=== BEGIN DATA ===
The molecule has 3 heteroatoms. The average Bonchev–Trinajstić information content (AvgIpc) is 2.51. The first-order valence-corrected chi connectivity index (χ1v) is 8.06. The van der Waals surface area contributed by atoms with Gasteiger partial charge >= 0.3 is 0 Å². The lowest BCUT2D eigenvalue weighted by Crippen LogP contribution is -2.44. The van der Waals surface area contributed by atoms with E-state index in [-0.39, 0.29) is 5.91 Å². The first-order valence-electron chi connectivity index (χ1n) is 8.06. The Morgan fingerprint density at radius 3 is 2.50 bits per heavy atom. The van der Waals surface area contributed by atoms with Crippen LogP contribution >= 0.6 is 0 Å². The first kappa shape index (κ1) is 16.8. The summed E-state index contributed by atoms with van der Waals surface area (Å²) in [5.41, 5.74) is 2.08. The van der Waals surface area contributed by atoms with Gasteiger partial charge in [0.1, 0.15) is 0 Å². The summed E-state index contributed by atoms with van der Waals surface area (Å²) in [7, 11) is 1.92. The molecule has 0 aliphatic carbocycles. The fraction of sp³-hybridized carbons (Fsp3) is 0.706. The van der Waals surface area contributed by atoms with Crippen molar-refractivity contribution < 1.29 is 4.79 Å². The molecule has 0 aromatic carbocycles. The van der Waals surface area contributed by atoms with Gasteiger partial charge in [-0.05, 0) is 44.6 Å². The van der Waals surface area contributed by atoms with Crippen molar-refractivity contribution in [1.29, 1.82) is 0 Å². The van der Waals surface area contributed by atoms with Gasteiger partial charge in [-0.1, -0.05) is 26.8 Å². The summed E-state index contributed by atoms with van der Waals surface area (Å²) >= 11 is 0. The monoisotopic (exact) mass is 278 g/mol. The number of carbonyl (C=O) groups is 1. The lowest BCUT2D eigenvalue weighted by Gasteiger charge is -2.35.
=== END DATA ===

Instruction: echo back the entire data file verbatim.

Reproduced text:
The molecule has 3 heteroatoms. The average Bonchev–Trinajstić information content (AvgIpc) is 2.51. The first-order valence-corrected chi connectivity index (χ1v) is 8.06. The van der Waals surface area contributed by atoms with Gasteiger partial charge >= 0.3 is 0 Å². The lowest BCUT2D eigenvalue weighted by Crippen LogP contribution is -2.44. The van der Waals surface area contributed by atoms with E-state index in [-0.39, 0.29) is 5.91 Å². The first-order valence-electron chi connectivity index (χ1n) is 8.06. The Morgan fingerprint density at radius 3 is 2.50 bits per heavy atom. The van der Waals surface area contributed by atoms with Crippen LogP contribution >= 0.6 is 0 Å². The first kappa shape index (κ1) is 16.8. The summed E-state index contributed by atoms with van der Waals surface area (Å²) in [5.41, 5.74) is 2.08. The van der Waals surface area contributed by atoms with Gasteiger partial charge in [0.1, 0.15) is 0 Å². The summed E-state index contributed by atoms with van der Waals surface area (Å²) in [7, 11) is 1.92. The molecule has 0 aliphatic carbocycles. The fraction of sp³-hybridized carbons (Fsp3) is 0.706. The van der Waals surface area contributed by atoms with Crippen molar-refractivity contribution < 1.29 is 4.79 Å². The molecule has 0 aromatic carbocycles. The van der Waals surface area contributed by atoms with Gasteiger partial charge in [-0.05, 0) is 44.6 Å². The van der Waals surface area contributed by atoms with Crippen molar-refractivity contribution in [1.29, 1.82) is 0 Å². The van der Waals surface area contributed by atoms with Gasteiger partial charge in [-0.1, -0.05) is 26.8 Å². The summed E-state index contributed by atoms with van der Waals surface area (Å²) >= 11 is 0. The monoisotopic (exact) mass is 278 g/mol. The number of carbonyl (C=O) groups is 1. The lowest BCUT2D eigenvalue weighted by Gasteiger charge is -2.35.